Brad, I inadvertantly logged in as Marge (I post as Marge Simpson on another board) and the blog has set my proxy name as that. Sometimes I forget to change it. Is there a way to log out and log back in to correct it?

    I don’t know if I can buy into the “just war” ideology, but it does seem as if war is sometimes a necessary evil. When I think about Iraq and Afghanistan I ask myself if these wars are going to produce a more secure existence for myself and my children not just today but 20 years from now. Like Karen, I can’t find comfort in the notion that our military presence is keeping terrorists “over there” because that means either 1)We can never leave or 2)Terrorists will re-group and strike again when we do leave.

    I disagree with Martin too. People do change opinions and ideologies over time. At least the intelligent, open-minded ones do.

  30. Kathryn Fenner

    More support for Burl’s theory–

    The Rumsfeld-Cheney strategy– cut taxes for the rich and programs to assist the poor and middle-class, favor policies to send jobs overseas, so the best option for a lot of young people is to volunteer for the military. Then invade on a cooked-up pretext so ordinary decent people will think it’s a Just War. Then when it all goes pear-shaped, say “look, it’s an all volunteer force–they knew what they were getting into. Besides, now we can’t cut and run.”

  31. Burl Burlingame

    Doesn’t have to be a conspiracy. Just a quickness to cash in.
    While the conflict in Iraq has hit the American public in the wallet, there are certainly folks who have profited mightily from it.

  32. bud

    With all due respect Marge I just don’t believe folks are going to change their mind about Iraq. There is absolutely nothing that Brad can say to change my mind. The endless carnage we’ve created more than offsets any benefits we may achieve. The claims given about those benefits are all vague at best and downright fradulent at worst.

    As for Brad and his pro-war bretheren just read what they write. It’s simply astounding that they can acknowledge the costs and still, STILL think this was a good idea. So any sort of accounting of costs and benefits seems to fall on deaf ears with the pro-war folks.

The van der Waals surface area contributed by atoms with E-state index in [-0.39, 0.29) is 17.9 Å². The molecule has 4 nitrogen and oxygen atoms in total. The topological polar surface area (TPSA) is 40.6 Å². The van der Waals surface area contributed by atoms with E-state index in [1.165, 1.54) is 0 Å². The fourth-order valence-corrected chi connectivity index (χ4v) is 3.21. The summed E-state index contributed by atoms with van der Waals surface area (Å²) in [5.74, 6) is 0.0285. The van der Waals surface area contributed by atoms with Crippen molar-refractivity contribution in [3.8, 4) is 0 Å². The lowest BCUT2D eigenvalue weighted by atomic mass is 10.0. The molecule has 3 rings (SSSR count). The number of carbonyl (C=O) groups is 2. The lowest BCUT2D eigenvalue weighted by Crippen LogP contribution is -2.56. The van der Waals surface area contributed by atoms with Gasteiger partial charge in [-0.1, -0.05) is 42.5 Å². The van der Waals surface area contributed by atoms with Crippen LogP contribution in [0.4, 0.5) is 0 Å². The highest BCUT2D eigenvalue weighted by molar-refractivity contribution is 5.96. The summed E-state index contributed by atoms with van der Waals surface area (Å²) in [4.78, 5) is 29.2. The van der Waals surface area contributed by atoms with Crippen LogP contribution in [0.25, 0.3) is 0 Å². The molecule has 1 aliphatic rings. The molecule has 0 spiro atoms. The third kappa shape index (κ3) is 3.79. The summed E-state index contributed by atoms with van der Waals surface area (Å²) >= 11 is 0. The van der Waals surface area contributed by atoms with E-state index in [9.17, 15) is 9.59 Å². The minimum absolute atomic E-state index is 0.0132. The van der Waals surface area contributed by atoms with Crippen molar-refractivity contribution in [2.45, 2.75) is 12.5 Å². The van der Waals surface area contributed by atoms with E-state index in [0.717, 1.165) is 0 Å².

Hence we have a debate stalemate. The only thing now is for the electoral process to determine who will get their way. Sadly it looks like the pro-war folks will continue to get their way and we will stay in Iraq forever. Yet I hold out hope that Obama will eventually pull every single American soldier out of Iraq. So far he’s failed me but I remain optimistic.

  33. Burl Burlingame

    Hmmmm. Maybe the Iraq War is just a kind of stimulus package to provide jobs for kids today!

  34. David

    There’s no doubt that there is money to be made in war. There’s no doubt that some were quick to profit in Iraq at the American taxpayer’s expense.

    That doesn’t mean the President of the United States deliberately f—ed up the Iraq War so private companies could benefit from the aftermath. That’s plain absurd.

  35. David

    The Rumsfeld-Cheney strategy– cut taxes for the rich and programs to assist the poor and middle-class, favor policies to send jobs overseas, so the best option for a lot of young people is to volunteer for the military. Then invade on a cooked-up pretext so ordinary decent people will think it’s a Just War. Then when it all goes pear-shaped, say “look, it’s an all volunteer force–they knew what they were getting into. Besides, now we can’t cut and run.”

    I know Kathryn is being intentionally absurd for humor’s sake. But it should be alarming to us to think that there are people in this country — educated people — who actually think like that. People who think things like President Obama is intentionally trying to ruin the US ecomony so the government can seize control over more industries.

    It’s disturbing. I know I don’t have a lot of faith in our leaders sometimes, but come on…

  36. Burl Burlingame

    I don’t think Bush is capable of thinking that far ahead. He was probably just waiting for The Rapture, a belief endemic among his political appointees.

    During WWII the government prosecuted war profiteers. Those wacky FDR liberals!

  37. Jerry

    It is so easy now to say “I was right in being for the invasion and I can’t be faulted for the inept way the war was handled in it’s beginning.” I am sorry but you are not allowed that luxury. If you were for it then you have ownership of it all. Where in the world did you find the confidence that the administration had a competent plan? Their lame excuses and rationalizations bordering on propaganda told me all I needed to know. Though I have agreed with many other opinions of some of those who were for that invasion, the thought that always comes to mind when I think of those who were for it is dang fool.

  38. Kathryn Fenner

    Okay. Bush didn’t do it on purpose, of course.

    Cheney’s ties to Halliburton probably colored a lot of his perceptions though. Rumsfeld: inept or what?

    bud–I tend to agree with you. I think the “facts” are too hard to pin down, so we go on our opinions. Our opinions are generally derived from some core values. I am biased against war. It better be a very very good reason before we send in the troops, and an even better one when we weren’t attacked first, as we were not in the case of Iraq.

    Brad’s dad was a military person who sustained serious injuries and went on to fight anyway. My dad was a technical editor at an enormous nuclear weapons laboratory and plant. He wore steel-toed safety shoes to sit at his desk because duPont issued them free.He also wore a vinyl pocket protector. I daresay we had vastly different dinner table conversations growing up.

Comments are closed.